Eat Fat To Lose Body Fat!

Did you know you have to eat fat to lose body fat? For women, that may be the hardest idea to accept in their health-gaining, fat-losing efforts. When I say that, though, it leads to a ton of questions.

Last week a client told me this story. She said, “Shelli, I tried to tell one of my walking buddies that I use coconut oil for cooking and she couldn’t believe it. I suggested she try it too. I think she thought I was trying to kill her. She said her doctor told her to stop eating all saturated fat and that oils like coconut oil are fattening. How do I explain to her that it’s actually good for her?”

This is not uncommon because people have a really hard time believing that coconut oil is not “fattening” or “dangerous”. We have all been falsely led to believe that fat, especially saturated fat, is the cause of our weight gain and health problems. This is only half true. Some fats like hydrogenated oils and vegetable oils do contribute to heart disease and weight gain, but good fats like coconut oil, butter, and olive oil are actually great fats for our bodies. Think about how much healthier people were in the late 1800’s and very early 1900’s. Heart disease was almost unheard of back then.

So let’s tackle some of these MYTHS about coconut oil.

Myth #1 – Coconut oil contains a lot of fat so it must be fattening.

Truth – Not all fat makes you fat. Certain fats do cause weight gain, but other good fats will actually burn unwanted fat off your body and accelerate your metabolism. And most importantly, your body needs fat to survive and thrive!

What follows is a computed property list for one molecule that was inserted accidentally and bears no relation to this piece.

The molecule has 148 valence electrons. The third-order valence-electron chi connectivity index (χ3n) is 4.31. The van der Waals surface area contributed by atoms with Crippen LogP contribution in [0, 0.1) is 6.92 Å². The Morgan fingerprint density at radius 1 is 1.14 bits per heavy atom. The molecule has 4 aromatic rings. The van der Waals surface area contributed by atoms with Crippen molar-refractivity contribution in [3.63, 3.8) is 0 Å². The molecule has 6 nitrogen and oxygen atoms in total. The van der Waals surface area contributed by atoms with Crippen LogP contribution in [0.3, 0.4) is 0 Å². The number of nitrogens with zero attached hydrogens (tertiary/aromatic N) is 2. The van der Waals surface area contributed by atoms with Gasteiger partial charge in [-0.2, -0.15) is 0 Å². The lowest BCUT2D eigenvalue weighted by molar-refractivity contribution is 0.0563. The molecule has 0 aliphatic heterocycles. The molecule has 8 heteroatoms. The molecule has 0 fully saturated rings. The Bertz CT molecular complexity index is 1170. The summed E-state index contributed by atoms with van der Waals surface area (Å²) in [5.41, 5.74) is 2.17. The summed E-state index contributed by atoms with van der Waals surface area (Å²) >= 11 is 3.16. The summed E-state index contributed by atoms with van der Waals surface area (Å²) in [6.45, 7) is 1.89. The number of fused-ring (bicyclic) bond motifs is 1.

Myth #2 – Coconut oil contains almost all saturated fat so it must be bad for you.

Truth – Saturated fat is not the cause of heart disease, weight gain, and high cholesterol. Saturated fat has been falsely accused and it is SUGAR that is the “enemy”.

Myth #3 – Coconut oil should be avoided by those who are at risk for heart disease.

Truth – The fat in coconut oil is one of the healthiest oils you can consume. It is rich in lauric acid, which is known for its antiviral, antibacterial, and antifungal properties and contains no trans fat. The saturated fat in coconut oil is different from many other oils in that it is of the medium-chain fatty acid (MCFA) variety. The body digests MCFAs more easily and sends these fats directly to the liver, where they are immediately converted into energy. So coconut fat is actually fat that is used to make energy instead of storing fat on our bodies.

I highly recommend everyone use unrefined, organic coconut oil. 1-2 teaspoons for most cooking is more than enough. You can even use it raw if you like. I think it tastes great! I usually consume about 2-3 total tablespoons per day, which is a good amount for a fat burning eating plan. While it’s really good for you, there’s no need to overeat it.

Enjoy your coconut oil!

Want To Shed Fat And Feel Great?

What are my favorite three tips I’d give you if you told me you wanted to shed fat and feel better?

  1. Drink only water and drink lots of it.
  2. Avoid wheat in all its forms (bread, pasta, desserts, pastries).
  3. Don’t drink or eat anything WHITE (rice, potatoes, dairy).